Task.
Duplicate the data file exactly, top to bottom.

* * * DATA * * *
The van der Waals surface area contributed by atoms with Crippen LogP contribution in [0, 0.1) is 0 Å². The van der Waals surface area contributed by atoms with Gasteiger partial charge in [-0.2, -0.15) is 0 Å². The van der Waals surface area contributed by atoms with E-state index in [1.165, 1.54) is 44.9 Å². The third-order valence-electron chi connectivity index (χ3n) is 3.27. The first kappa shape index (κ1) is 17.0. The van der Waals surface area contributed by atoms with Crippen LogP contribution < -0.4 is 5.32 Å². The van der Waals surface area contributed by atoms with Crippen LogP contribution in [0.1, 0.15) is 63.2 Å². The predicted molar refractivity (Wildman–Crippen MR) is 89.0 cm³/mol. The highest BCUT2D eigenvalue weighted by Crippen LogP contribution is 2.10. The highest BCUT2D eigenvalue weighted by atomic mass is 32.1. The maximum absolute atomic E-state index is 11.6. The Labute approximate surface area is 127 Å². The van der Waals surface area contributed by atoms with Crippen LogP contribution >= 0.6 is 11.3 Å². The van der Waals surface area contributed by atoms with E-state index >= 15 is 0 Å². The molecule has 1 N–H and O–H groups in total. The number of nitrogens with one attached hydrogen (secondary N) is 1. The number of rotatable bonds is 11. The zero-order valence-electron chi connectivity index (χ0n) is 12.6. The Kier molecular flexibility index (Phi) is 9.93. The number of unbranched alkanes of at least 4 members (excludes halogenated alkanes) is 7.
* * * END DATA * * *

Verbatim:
The van der Waals surface area contributed by atoms with Crippen LogP contribution in [0, 0.1) is 0 Å². The van der Waals surface area contributed by atoms with Gasteiger partial charge in [-0.2, -0.15) is 0 Å². The van der Waals surface area contributed by atoms with E-state index in [1.165, 1.54) is 44.9 Å². The third-order valence-electron chi connectivity index (χ3n) is 3.27. The first kappa shape index (κ1) is 17.0. The van der Waals surface area contributed by atoms with Crippen LogP contribution < -0.4 is 5.32 Å². The van der Waals surface area contributed by atoms with Crippen LogP contribution in [0.1, 0.15) is 63.2 Å². The predicted molar refractivity (Wildman–Crippen MR) is 89.0 cm³/mol. The highest BCUT2D eigenvalue weighted by Crippen LogP contribution is 2.10. The highest BCUT2D eigenvalue weighted by atomic mass is 32.1. The maximum absolute atomic E-state index is 11.6. The Labute approximate surface area is 127 Å². The van der Waals surface area contributed by atoms with Crippen LogP contribution >= 0.6 is 11.3 Å². The van der Waals surface area contributed by atoms with E-state index >= 15 is 0 Å². The molecule has 1 N–H and O–H groups in total. The number of nitrogens with one attached hydrogen (secondary N) is 1. The number of rotatable bonds is 11. The zero-order valence-electron chi connectivity index (χ0n) is 12.6. The Kier molecular flexibility index (Phi) is 9.93. The number of unbranched alkanes of at least 4 members (excludes halogenated alkanes) is 7.